June 29, 2012
Well the Supreme Court finally ruled on the individual health insurance mandate. For such a politically charged topic, I am sure it’s not over. But the fact remains that in 2005, there were 45.5 million Americans without healthcare insurance, and research released by the North Carolina Institute of Medicine estimated that this number will reach 54 million in 2012. So in some form or fashion, we have to address the issue; it’s not going to go away on its own.
There are very few hospitals in the U.S. are willing to turn away patients that do not have the ability to pay. Because of this, providers typically have had to absorb uncompensated services. Considering an emergency room visit starts at $100 and a premature baby starts at $100,000, these costs are enormous. It is estimated that these costs total about $42.7 billion or 37% of the U.S. healthcare bill each year and are absorbed by the hospital, government, or through higher premiums.
The unpaid costs of treatment are typically passed on in higher premiums for the insured and higher taxes, resulting in cost shifting. Health Affairs has estimated that cost shifting adds at least $1,000 to an individual’s premium.
Take a look at a recent project we did for an MD Buyline member hospital. The hospital was looking at one video tower for their surgery department and the board was questioning if it was going to be a revenue generating purchase. We helped them lower their cost of capital, service, and consumables so they could increase their margins over $100,000. However, the CFO and the reimbursement specialist brought up the fact that 10% of their patients are uninsured and they will not get reimbursed. With this in mind, I ran the business plan again for the video system and the projected profits dropped from $351,000 over three years to $92,000.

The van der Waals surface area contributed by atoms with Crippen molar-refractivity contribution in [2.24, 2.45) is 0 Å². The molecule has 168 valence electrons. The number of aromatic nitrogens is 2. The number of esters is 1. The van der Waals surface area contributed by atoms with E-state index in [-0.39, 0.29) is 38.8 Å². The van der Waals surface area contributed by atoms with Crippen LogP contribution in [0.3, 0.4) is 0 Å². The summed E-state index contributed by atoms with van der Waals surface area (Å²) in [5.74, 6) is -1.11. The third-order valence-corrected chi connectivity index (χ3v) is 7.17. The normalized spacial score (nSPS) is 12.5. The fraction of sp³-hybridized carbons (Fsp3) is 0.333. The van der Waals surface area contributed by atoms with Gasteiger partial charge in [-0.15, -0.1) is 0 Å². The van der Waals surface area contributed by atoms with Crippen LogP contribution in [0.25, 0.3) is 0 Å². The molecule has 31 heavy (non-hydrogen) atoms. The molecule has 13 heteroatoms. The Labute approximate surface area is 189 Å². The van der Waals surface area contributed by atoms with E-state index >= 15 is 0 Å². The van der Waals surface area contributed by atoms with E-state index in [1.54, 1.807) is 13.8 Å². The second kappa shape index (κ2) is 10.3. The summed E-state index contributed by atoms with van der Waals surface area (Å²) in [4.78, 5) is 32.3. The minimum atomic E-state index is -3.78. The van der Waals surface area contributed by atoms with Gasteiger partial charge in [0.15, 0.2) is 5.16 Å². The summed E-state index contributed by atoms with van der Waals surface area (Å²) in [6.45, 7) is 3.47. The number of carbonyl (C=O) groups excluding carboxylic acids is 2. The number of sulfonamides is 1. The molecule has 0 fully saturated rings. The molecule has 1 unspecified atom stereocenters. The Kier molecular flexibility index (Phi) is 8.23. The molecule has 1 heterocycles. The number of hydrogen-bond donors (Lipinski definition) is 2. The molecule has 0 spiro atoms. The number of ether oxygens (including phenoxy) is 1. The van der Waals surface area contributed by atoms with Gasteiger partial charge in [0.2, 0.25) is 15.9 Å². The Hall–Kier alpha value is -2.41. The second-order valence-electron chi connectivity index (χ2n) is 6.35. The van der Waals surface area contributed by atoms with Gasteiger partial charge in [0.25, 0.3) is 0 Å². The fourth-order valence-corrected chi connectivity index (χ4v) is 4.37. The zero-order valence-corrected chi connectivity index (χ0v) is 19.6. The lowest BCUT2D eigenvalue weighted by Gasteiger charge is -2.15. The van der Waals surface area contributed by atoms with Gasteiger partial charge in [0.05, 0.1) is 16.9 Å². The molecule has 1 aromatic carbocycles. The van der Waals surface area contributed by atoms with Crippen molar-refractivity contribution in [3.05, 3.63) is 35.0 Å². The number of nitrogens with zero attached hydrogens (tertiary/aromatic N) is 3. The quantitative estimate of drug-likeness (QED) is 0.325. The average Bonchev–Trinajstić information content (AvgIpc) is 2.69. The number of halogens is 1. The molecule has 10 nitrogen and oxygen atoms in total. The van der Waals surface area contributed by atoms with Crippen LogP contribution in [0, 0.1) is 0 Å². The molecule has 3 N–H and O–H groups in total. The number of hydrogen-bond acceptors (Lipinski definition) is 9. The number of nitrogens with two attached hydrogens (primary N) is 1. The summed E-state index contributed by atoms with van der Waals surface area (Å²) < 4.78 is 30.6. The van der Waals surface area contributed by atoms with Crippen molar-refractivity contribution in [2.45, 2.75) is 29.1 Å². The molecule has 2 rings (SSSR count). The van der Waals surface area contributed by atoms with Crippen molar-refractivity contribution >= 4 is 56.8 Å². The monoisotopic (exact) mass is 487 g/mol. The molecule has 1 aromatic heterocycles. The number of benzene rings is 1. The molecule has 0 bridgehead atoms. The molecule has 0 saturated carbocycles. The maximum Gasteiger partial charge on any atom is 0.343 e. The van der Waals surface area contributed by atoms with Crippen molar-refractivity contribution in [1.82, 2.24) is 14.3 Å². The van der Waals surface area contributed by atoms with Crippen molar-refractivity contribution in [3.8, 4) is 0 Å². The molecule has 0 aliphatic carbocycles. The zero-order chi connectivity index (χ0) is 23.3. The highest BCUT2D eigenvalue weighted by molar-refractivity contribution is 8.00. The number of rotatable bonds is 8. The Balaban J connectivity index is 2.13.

So for a healthcare administrator, it’s a given that you have to watch your costs. Unless you are getting the best deal, you are not even in the running with the hospital across the street. But the real elephant in the room is the 50 million plus uninsured. Now, at least it’s out on the table for congress to talk about if they do not like the decision.